You can prolong the life of your blades by hand washing your grater, since the environment of a dishwasher is known to dull blades over time and, according to Slagle, by being mindful of your grating technique. “It’s tempting to grate quickly up and down in a small area, but longer swipes down the full grater will extend your grater’s lifespan,” she says. 

Do I need a separate grater for zesting?

It depends on what you typically cook. We found during our testing that rasp graters with fine blades tend to do the best when it comes to zesting, like the Microplane Classic Zester. If you find yourself frequently zesting citrus or grating spices for recipes, both Slagle and Flores recommend having a rasp grater in addition to a box grater.

“I consider a rasp grater one of the most essential kitchen tools,” says Slagle. “You could grate citrus on a box grater, but the pieces might be larger and therefore more assertive than you’re after; they may also pick up some of the bitter pith, for better or worse.”

If you’d prefer to have one grater and one grater only, we encourage you to try zesting on whatever grater you choose—if it has a fine blade option, that is. We found during our testing that some did produce acceptable zests, like the Microplane 4-Sided Stainless Steel Professional Box Grater.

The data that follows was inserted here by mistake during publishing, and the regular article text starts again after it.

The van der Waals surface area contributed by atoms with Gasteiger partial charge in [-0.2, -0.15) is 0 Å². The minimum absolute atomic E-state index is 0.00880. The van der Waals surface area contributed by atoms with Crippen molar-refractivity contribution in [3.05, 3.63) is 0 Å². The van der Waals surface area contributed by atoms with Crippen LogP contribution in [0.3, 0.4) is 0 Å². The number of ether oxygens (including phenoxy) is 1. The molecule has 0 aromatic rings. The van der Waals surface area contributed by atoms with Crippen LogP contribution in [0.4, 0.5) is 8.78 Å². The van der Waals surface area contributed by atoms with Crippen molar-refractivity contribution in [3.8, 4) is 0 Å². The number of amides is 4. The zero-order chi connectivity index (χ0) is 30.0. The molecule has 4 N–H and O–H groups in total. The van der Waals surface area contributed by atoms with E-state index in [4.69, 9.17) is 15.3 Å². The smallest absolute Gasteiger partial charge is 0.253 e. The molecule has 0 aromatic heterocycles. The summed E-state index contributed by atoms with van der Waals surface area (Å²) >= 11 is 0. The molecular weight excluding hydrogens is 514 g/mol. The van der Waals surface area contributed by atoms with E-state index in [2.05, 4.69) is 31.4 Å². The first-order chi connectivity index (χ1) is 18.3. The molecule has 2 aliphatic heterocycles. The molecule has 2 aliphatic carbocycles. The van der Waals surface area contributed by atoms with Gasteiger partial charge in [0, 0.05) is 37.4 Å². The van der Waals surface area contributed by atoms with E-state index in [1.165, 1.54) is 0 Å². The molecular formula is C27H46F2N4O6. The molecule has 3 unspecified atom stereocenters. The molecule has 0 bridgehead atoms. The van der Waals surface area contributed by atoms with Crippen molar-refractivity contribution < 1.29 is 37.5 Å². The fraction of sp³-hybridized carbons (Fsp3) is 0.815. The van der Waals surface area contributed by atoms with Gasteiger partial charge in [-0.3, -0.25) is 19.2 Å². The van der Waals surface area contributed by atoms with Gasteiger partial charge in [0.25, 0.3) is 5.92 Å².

Take Our Word for It

This article was written by Rachel Center, a product reviews home writer for Real Simple. We researched the best graters and tested 22 of the most popular options in our Lab, evaluating them on ease of use, performance, cleaning, and value. We also sought the advice of Ali Slagle, a recipe developer and cookbook author, and Cristina Flores, VP of Product at Eataly North America

What Is Real Simple Selects?

Next to each product on this list, you may have noticed a Real Simple Selects seal of approval. Any product appearing alongside that seal has been vetted by our team—put through tests and graded on its performance to earn a spot on our list. Although we buy most of the products we test, sometimes we do get samples from companies if purchasing a product ourselves isn't an option. All products go through the same rigorous process, whether they are purchased or sent by the company.

Love our recommendations? Check out more products that have earned the Real Simple Selects, from humidifiers to cordless vacuums.